On top of cereal or porridge: Like using leftovers for a snack, it’s best to gently warm the caramelised pineapple before adding to cereal. Although this isn’t a problem when topping porridge, since the heat of the porridge will warm it back up.
As a fruit crumble: You can use the caramelised pineapple as a crumble base. But if you’re going to top it with crumble mixture that requires cooking in the oven, keep the mint aside until just before serving. Otherwise the mint will go brown in the oven and loose its flavour. But if you’d like to make a ‘cheat’s crumble’, then make the recipe as is and top with a crunchy low FODMAP muesli or granola. This Maple Macadamia Stovetop Granola would be an awesome topping.
As a pie filling: Make your favourite low FODMAP pie shell and bake it until crispy. Add a layer of coconut yoghurt to the pie shell, then top with the caramelised pineapple. Doing it in this order will stop the caramel sauce from making the base soggy. But you’ll still need to serve it immediately because the liquid will begin to seep through. Or for a more tropical combo, you could use this Tangy Lemon Curd instead of the coconut yoghurt.
Delicious tropical tones of pineapple, richness and sweetness from the caramel sauce, plus a refreshing burst of mint. You’ll love this low FODMAP Caramelised Pineapple.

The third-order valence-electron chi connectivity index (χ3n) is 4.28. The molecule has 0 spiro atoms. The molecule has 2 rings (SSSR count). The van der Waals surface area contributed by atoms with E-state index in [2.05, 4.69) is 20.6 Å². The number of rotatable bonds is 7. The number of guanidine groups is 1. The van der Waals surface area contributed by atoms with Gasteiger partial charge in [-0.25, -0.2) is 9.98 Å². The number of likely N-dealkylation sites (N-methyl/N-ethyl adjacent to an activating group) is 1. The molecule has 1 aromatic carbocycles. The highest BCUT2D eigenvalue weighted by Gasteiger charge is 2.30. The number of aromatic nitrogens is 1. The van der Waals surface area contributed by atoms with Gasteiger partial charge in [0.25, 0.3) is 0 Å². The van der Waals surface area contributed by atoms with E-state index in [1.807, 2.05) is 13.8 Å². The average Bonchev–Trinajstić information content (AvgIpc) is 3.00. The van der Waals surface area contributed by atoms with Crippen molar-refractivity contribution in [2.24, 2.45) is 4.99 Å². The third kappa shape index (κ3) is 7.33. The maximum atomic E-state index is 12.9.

- 400g fresh pineapple, after trimming (I used a mini pineapple that weighed 690g before trimming)
- 1 tbsp Nuttelex (or butter if you can tolerate dairy)
- 1 tbsp (packed) brown sugar
- 10 large mint leaves, shredded finely
- To serve: coconut yoghurt, if desired
- Trim the pineapple by removing the skin with a sharp knife. Cut the pineapple into 8 wedges, lengthwise. Remove the core from each wedge and then cut into pieces.
- Melt the Nuttelex (or butter) in a frying pan over medium heat. Add the chopped pineapple and coat in the margarine/butter. Arrange in a single layer across the pan and cook for about 7 minutes, stirring occasionally, until the pineapple has softened and started to brown.
- Reduce the heat to low. Add the brown sugar and stir for 1 minute until the sugar dissolves and caramelises. Be careful with this step because the heat can cause the sugar to spit, and this will burn you if it touches your skin.
- Remove the pan from the heat and allow to cool for at least a few minutes. Mix in the shredded mint leaves. Divide into 4 portions and serve with a dollop or two of coconut yoghurt, if desired.
- This recipe is suitable for a low FODMAP diet, provided that the recommended serving size for this recipe is not exceeded.
- This recipe is naturally gluten-free, dairy-free and nut-free. However, if you have an allergy to any of these items, or have coeliac disease, please check the labels on any purchased ingredients to ensure they are safe for your requirements.
- When choosing a yoghurt, make sure that it doesn’t contain inulin or other high FODMAP ingredients. If you can tolerate dairy, you can use a lactose-free yoghurt instead of the coconut yoghurt.
Low FODMAP Portion
- Serving Size: 1/4 of the recipe